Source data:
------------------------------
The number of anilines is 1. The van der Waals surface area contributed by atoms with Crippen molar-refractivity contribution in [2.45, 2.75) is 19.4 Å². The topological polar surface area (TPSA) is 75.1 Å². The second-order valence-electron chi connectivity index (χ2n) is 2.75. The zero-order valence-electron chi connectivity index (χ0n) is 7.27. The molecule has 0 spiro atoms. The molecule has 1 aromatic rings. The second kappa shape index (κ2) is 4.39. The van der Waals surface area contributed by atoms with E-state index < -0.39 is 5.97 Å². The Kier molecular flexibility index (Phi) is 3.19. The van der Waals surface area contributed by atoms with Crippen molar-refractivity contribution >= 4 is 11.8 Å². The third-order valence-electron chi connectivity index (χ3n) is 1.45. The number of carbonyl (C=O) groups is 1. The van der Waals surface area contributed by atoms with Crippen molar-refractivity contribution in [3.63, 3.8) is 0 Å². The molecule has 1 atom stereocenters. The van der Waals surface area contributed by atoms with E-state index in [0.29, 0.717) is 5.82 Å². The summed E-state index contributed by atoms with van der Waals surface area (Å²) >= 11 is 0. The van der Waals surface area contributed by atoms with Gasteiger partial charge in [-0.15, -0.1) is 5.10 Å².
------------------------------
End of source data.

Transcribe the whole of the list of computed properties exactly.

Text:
The number of anilines is 1. The van der Waals surface area contributed by atoms with Crippen molar-refractivity contribution in [2.45, 2.75) is 19.4 Å². The topological polar surface area (TPSA) is 75.1 Å². The second-order valence-electron chi connectivity index (χ2n) is 2.75. The zero-order valence-electron chi connectivity index (χ0n) is 7.27. The molecule has 0 spiro atoms. The molecule has 1 aromatic rings. The second kappa shape index (κ2) is 4.39. The van der Waals surface area contributed by atoms with E-state index < -0.39 is 5.97 Å². The Kier molecular flexibility index (Phi) is 3.19. The van der Waals surface area contributed by atoms with Crippen molar-refractivity contribution >= 4 is 11.8 Å². The third-order valence-electron chi connectivity index (χ3n) is 1.45. The number of carbonyl (C=O) groups is 1. The van der Waals surface area contributed by atoms with Crippen molar-refractivity contribution in [3.63, 3.8) is 0 Å². The molecule has 1 atom stereocenters. The van der Waals surface area contributed by atoms with E-state index in [0.29, 0.717) is 5.82 Å². The summed E-state index contributed by atoms with van der Waals surface area (Å²) >= 11 is 0. The van der Waals surface area contributed by atoms with Gasteiger partial charge in [-0.15, -0.1) is 5.10 Å².